Mr. Evarts says inquiry will be made, and the matter will constitute the
subject of a future instruction. And he adds that this incident is
introduced now only as illustrative of the suggestion that complaints on
either side, arising from any conflict between the Portuguese
authorities and citizens of the United States, should in each case be
made the subject of careful and specific inquiry.
Finally, Mr. Evarts instructs me to take the earliest opportunity of
conveying to your excellency the views and disposition of the United
States Government on the general question that has given rise to these
complaints. He says so far from giving countenance to any proceedings on
the part of ship-masters, or other citizens of the United States, who
may find it necessary to visit or sojourn in the colonial possessions of
His Majesty the King of Portugal, the President desires that all
citizens of the United States under such circumstances shall observe
strictly and in good faith the local laws and regulations of Portugal,
and of the colonial possessions of that kingdom.
Instructions will be at once transmitted to the consul of the United
States at Fayal to take the necessary steps to bring to the notice of
American ship-masters, and other citizens of the United States visiting
the islands in question the desire of the Government of the United
States that they shall observe the local laws and regulations of
Portugal with the same fidelity and respect with which they feel bound
to observe and obey the laws of the United States; and I am at the same
time to express the hope entertained by the President, that these
preventive and precautionary measures on the part of the United States
Government will obviate the necessity of any extraordinary measures or
regulations by that of Portugal.
I avail myself of this occasion to renew, &c.,
[Inclosure 2 in No. 260.]
Mr. Terry to Mr.
Consulate of the United States of America,
Santiago, Cape Verde Islands,
April 28, 1879.
Sir: I have the honor to acknowledge the
receipt of your dispatch bearing date 19th March, 1879, in reference to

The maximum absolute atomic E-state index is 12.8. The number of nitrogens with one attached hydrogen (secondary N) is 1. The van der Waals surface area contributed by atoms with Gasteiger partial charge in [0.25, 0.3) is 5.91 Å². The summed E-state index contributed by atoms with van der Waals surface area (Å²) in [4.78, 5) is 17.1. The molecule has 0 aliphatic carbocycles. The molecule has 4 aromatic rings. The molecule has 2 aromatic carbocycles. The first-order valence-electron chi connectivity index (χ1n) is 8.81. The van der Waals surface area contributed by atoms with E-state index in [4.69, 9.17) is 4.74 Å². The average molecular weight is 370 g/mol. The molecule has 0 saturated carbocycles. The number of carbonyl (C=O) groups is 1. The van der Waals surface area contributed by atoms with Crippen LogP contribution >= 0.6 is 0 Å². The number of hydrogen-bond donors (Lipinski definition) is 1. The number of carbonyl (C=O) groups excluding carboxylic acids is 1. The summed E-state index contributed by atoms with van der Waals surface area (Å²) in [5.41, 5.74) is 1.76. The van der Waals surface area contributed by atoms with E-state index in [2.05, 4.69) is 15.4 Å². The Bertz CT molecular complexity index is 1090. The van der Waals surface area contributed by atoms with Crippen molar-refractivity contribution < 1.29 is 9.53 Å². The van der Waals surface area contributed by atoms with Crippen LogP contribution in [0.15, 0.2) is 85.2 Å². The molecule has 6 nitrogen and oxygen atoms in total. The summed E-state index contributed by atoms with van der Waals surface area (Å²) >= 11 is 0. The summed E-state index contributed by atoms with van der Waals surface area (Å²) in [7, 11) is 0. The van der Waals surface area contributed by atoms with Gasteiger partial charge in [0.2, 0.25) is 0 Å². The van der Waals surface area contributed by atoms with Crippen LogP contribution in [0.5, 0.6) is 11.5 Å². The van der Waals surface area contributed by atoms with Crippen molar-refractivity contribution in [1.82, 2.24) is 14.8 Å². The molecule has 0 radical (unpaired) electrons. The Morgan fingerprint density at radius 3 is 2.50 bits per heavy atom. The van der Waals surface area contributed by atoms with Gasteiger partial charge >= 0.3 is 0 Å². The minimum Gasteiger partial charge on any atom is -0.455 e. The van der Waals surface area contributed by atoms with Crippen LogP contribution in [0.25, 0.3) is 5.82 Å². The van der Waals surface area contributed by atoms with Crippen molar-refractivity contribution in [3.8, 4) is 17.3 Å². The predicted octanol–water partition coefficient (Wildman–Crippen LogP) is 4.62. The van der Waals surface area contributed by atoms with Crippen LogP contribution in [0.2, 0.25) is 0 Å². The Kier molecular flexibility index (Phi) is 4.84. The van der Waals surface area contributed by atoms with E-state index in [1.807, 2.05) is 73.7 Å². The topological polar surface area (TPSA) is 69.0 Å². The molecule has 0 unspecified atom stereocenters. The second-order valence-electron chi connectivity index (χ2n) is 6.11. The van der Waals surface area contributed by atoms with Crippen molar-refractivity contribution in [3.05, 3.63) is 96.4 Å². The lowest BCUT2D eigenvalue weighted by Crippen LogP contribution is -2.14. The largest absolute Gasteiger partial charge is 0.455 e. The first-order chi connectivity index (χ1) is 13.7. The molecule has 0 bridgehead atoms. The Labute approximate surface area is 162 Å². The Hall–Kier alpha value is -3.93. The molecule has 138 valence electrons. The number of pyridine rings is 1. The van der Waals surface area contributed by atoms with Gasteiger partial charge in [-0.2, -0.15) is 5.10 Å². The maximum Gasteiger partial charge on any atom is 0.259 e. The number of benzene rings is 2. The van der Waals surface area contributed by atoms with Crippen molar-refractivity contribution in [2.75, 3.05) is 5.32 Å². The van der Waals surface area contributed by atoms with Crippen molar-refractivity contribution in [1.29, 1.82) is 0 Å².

American whalers taking men from these islands, especially Fogo, without
the necessary papers in such case required to be obtained from the
authorities of the islands.
My attention was called to the subject by the secretary of the
governor-general about the 1st of February last, and he only complained
as to the island of Fogo. I asked [Page 905] him why the police did not interfere, and he
informed me that they, the police, would run also!
I have had a conversation with the governor-general, and he told me the
same. No complaint is made, so far as I know, in reference to this
island. I asked the governor what I could do, and he seemed to think I
could only inform the masters of American vessels to not infringe upon
the laws in reference to taking men from the islands of this
Archipelago. Of course I will do everything in my power to prevent the
taking of men as charged in the complaint.
As to the grounds of complaint, I have no personal knowledge more than
what I have already informed you.
As you request, I will inform captains of the intended new regulations. I
trust there will be no cause for further trouble or complaint.
I have, &c.,
[Inclosure 3 in No. 260.]
Mr. Moran to Mr.
Legation of the United States,
Lisbon, May 17,
Mr. Minister: Referring to your excellency’s
letter of the 14th of March last, and to my note to you of the 5th
instant, respecting the alleged violation of the laws by the masters of
American whaling-vessels in taking men from the island of Fogo without?
the necessary papers, I have now to state that I have received a report
upon the subject from Mr. Terry, consul of the United States at
Santiago, Cape de Verdes, who says that his attention was called to the
allegation by the secretary of his excellency the governor-general,
about the 1st of February last, and that subsequently he had a
conversation with his excellency on the subject. When he asked the
governor-general what he was to do, his excellency seemed to think that
Mr. Terry could only instruct the masters of American vessels not to
infringe the laws of the island in reference to taking men from them.
But neither the governor-general nor his secretary brought any specific
charges to Mr. Terry’s notice, their complaints being only general.
Nevertheless, Mr. Terry has notified masters of American vessels always
to observe Portuguese laws in reference to the enlistment of men in any
of the Cape de Verde Islands. He knows of no such cases as those
complained of, but will do everything in his power to assist the
authorities in preventing the clandestine departure of Portuguese
subjects on board American vessels. And in pursuing this course he but
fulfills the desire of the Government of the United States, as expressed
by Mr. Evarts, that all American citizens shall observe the local laws
and regulations of Portugal with the same fidelity and respect with
which they feel bound to observe and obey the laws of the United
I avail myself of this occasion to renew to your excellency the
assurances of my distinguished consideration.